NFL News & Analysis

Grading the 2021 NFL free agency class by position

NFL free agency is just around the corner, and with it comes the first significant chance for NFL teams to make major inroads into their roster-building strategy for the 2021 season.

The PFF Free Agent Rankings gives you all the PFF data you need on the top 200 free agents, but here we’ll provide a quick overview of the class as a whole as well as grade the strength of each position.

This year there are some incredibly strong positions with several elite players available, while others have very little to get excited about outside of the very top names.

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QUARTERBACK: C-

This free agency QB class hinges on Dak Prescott, who will likely remain in Dallas whether the two sides get a long-term contract worked out or not. Without him hitting the open market, you are already sliding down to marginal starters such as Ryan Fitzpatrick, Jameis Winston and Cam Newton. All three players are capable of average or better play over a 16-game season, but none of those three signal-callers would be able to hit those highs consistently. If those are your options on the table for a starter in 2021, you are taking a significant risk.

RUNNING BACK: C+

Aaron Jones is the prize of the position if he makes it to the open market. He has been an excellent runner in Green Bay’s offense since entering the league, earning PFF rushing grades of at least 79.6 in all four years. He’s an adept pass-catcher, even if his PFF receiving grade suggests a greater inefficiency in that area than we might think, and the Packers have also kept Joes relatively fresh. His workload has never exceeded 756 snaps over a season, and that includes playoff runs.

Outside of Jones, Chris Carson has always been a hard runner and a player who maximizes the opportunity he receives. He has averaged 3.34 yards after contact per carry over his career and has generated consistently good PFF rushing grades.

Outside of that pair, it gets a lot more questionable in a hurry. And though there are players there with a history of either impressive roles within a backfield committee or good play behind a good offensive line, there is little in the way of certainty.

Nov 8, 2020; Arlington, Texas, USA; Pittsburgh Steelers wide receiver JuJu Smith-Schuster (19) catches a pass and runs for a touchdown against Dallas Cowboys free safety Xavier Woods (25) and safety Donovan Wilson (37) in the fourth quarter at AT&T Stadium. Credit: Tim Heitman-USA TODAY Sports

WIDE RECEIVER: A-

This wide receiver group looks great on paper, but there is a better than average chance that the top three players in the class — Chris Godwin, Kenny Golladay and Allen Robinson II — all get the franchise tag, with none of them allowed to hit the open market without some compensation coming back to the team in the form of a trade.

That would then make either Will Fuller V, JuJu Smith-Schuster or Corey Davis the No. 1 in the group, assuming that Antonio Brown is just damaged goods at this point between age and baggage.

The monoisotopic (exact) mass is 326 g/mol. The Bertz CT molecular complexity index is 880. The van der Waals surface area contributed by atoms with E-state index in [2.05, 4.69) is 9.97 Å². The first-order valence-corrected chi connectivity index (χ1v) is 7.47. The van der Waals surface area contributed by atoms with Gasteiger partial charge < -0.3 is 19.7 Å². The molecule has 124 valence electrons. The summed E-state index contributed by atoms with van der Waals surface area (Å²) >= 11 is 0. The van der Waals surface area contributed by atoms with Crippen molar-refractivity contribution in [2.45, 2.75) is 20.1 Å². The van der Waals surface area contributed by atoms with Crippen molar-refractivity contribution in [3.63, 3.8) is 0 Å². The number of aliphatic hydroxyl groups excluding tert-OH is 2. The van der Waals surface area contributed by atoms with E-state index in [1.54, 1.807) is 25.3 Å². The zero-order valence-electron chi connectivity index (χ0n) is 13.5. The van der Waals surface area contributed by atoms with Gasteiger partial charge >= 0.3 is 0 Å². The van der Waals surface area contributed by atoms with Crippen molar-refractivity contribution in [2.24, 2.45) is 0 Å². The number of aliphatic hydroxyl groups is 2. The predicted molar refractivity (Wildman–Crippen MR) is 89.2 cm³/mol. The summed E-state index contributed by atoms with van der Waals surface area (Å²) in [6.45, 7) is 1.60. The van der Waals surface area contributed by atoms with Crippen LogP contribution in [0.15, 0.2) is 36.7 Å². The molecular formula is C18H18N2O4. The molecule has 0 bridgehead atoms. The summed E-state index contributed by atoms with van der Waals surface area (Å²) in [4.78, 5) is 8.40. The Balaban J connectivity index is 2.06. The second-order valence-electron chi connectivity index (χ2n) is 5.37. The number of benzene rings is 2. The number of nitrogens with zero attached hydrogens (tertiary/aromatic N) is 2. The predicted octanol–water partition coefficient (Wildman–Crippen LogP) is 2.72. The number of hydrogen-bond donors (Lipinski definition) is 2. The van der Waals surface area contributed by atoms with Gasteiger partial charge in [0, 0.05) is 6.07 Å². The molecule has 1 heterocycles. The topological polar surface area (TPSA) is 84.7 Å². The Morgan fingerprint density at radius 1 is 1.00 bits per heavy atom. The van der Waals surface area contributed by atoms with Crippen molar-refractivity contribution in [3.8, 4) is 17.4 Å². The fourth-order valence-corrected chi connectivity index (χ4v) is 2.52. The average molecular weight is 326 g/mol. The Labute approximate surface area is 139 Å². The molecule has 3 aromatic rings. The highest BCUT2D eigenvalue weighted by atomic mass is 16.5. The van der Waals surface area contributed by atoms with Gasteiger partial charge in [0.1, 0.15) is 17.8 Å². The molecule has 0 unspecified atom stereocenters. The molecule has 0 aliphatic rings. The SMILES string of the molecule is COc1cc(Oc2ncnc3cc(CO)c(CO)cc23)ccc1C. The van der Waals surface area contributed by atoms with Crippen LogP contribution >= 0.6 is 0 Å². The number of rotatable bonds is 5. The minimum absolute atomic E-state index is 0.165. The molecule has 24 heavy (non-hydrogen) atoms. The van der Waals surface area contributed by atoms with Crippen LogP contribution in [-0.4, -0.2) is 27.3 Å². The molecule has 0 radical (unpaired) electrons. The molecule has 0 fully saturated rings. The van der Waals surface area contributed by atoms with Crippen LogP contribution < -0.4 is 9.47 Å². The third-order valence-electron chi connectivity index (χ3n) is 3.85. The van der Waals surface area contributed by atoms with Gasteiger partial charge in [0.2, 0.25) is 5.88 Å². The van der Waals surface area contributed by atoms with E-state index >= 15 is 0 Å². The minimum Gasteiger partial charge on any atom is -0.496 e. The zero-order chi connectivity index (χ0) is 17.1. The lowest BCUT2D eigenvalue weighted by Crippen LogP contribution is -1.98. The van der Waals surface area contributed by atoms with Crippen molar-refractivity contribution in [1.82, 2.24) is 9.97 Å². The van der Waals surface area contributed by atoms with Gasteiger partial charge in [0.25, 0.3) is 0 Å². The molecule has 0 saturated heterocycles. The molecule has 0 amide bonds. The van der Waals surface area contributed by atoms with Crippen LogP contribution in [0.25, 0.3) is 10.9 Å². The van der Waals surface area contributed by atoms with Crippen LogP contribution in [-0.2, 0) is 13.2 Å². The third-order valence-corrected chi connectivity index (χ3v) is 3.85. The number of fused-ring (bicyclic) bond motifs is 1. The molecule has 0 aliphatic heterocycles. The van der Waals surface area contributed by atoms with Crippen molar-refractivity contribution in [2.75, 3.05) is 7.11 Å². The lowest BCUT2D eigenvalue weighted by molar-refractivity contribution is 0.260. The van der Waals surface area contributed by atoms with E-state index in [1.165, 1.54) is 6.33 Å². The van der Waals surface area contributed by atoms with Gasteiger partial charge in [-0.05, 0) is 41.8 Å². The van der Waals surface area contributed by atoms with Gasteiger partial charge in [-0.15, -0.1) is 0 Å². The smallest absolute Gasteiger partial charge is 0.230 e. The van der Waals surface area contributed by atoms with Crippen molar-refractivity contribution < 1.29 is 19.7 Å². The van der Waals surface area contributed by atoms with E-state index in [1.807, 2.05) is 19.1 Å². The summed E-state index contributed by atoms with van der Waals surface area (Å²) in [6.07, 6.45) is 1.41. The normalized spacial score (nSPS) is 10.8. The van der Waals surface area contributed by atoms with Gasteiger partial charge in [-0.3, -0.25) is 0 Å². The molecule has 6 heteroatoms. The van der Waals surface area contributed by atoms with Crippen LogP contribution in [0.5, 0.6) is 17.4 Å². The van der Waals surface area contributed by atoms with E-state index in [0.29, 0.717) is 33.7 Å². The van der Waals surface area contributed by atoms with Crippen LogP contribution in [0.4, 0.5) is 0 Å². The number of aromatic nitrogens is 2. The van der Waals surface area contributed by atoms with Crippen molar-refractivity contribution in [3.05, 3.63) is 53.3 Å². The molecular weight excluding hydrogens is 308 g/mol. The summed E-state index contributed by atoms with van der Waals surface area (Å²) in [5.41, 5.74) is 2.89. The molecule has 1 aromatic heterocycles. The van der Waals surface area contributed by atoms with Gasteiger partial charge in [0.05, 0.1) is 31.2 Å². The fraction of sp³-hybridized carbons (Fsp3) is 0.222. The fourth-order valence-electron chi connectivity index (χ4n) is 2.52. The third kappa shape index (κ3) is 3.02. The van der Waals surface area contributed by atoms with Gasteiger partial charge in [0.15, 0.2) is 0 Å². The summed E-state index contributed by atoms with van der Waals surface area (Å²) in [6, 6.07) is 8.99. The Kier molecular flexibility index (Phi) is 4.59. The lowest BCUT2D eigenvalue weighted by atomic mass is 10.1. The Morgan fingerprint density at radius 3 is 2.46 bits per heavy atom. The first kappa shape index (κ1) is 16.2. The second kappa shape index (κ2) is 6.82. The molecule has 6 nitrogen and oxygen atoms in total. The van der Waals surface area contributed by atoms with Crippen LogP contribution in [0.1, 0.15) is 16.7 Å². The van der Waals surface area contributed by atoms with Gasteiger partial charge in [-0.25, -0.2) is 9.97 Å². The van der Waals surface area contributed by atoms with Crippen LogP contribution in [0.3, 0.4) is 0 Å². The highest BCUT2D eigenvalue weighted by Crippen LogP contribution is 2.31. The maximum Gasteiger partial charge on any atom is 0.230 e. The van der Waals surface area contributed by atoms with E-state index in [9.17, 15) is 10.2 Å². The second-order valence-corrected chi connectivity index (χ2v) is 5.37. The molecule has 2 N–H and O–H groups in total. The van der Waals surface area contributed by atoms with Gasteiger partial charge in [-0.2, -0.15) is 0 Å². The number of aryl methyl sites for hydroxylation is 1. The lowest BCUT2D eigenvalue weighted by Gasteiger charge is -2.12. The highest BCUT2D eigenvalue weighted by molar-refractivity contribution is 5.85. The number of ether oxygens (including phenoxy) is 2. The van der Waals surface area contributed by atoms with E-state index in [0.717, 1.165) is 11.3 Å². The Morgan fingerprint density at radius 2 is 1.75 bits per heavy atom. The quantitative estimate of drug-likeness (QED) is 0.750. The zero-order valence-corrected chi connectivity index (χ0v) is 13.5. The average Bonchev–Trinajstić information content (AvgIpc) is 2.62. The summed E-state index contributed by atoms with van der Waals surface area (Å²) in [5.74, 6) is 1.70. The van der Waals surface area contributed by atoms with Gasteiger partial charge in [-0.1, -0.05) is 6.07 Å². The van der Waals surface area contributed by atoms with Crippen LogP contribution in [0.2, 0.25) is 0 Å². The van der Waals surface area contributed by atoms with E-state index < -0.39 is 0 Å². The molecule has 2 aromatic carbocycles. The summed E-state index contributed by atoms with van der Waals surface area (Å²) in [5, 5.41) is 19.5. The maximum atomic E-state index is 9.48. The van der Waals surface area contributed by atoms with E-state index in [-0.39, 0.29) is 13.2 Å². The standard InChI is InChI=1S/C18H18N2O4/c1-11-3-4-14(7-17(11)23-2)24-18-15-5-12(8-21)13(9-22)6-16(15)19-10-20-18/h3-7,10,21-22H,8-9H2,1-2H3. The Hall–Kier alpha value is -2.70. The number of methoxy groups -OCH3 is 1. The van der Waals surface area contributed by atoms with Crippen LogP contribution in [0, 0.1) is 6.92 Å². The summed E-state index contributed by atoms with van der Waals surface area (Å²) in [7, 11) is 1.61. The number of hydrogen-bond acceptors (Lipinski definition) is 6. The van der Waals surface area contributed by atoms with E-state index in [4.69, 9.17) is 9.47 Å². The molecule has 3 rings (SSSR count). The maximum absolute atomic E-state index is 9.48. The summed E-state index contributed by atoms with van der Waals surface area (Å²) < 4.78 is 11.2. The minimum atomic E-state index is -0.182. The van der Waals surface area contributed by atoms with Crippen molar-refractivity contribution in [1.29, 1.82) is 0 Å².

Smith-Schuster is still young and talented, but he has proven that he would struggle as a No. 1 option playing in the split-end role. And while Fuller is coming off a career year in the statistical sense, it surprisingly didn’t move the needle for Houston, and the strange on/off splits he had with DeAndre Hopkins on the team vanished. His career year also still failed to break 900 receiving yards or clear 55 catches.

Davis had a breakout season for the Titans, but can he repeat that without A.J. Brown on the other side? The receiver group has a lot of talent and depth, but its grade takes a beating if teams opt to use the franchise tag liberally.

TIGHT END: C+

Hunter Henry could still be one of the best tight ends in the game, even if his ceiling looks lower post-injury than it was when he first burst onto the scene with the Chargers. Henry’s first two seasons saw him post PFF grades of 83.0 and then 87.2 before injuries began to take hold. And while he has been good since getting healthy, he has failed to hit those heights ever since. Nonetheless, he hits free agency with extensive experience at just 26 years old and would be a Pro Bowl-caliber player in the right offense.

There is more projection at work outside of Henry. Jonnu Smith has been impressive after the catch for the Titans, averaging almost 7 yards after the catch per reception over his career, but the team’s run-first offense has limited him to a career-high of 66 targets, even if his PFF grade has gone up the more opportunities he has been given.

A similar projection is needed for Gerald Everett, who has never really produced the way his athleticism suggests he should have with the Rams.

After that trio, we are into more average players or the likes of Rob Gronkowski, who likely isn’t playing anywhere other than Tampa Bay, regardless of the offers that come in.

INTERIOR OFFENSIVE LINE: B

High-quality starters are available at both guard and center in free agency, but the cupboard gets pretty bare pretty quickly once you have exhausted those options. And because of that lack of depth, they might not come cheap.

Brandon Scherff and Joe Thuney are the quality of the guard position, with Thuney posting back-to-back PFF pass-blocking grades above 85.0 in 2018 and 2019 before slipping back a little this past season. Scherff has never had a bad — or even average — season, but the 86.3 overall PFF grade he posted in 2020 is the closest he’s come to playing up to his draft pedigree as a former fifth overall pick. Scherff allowed just 21 total pressures this season and has surrendered 11 sacks across his six-year career.

Corey Linsley was the best center in the league last year, allowing just four total pressures in the 13 games he started. If anything, his run blocking was even better than his pass protection, and there were few players with as wide a gap between him and the chasing pack, regardless of position.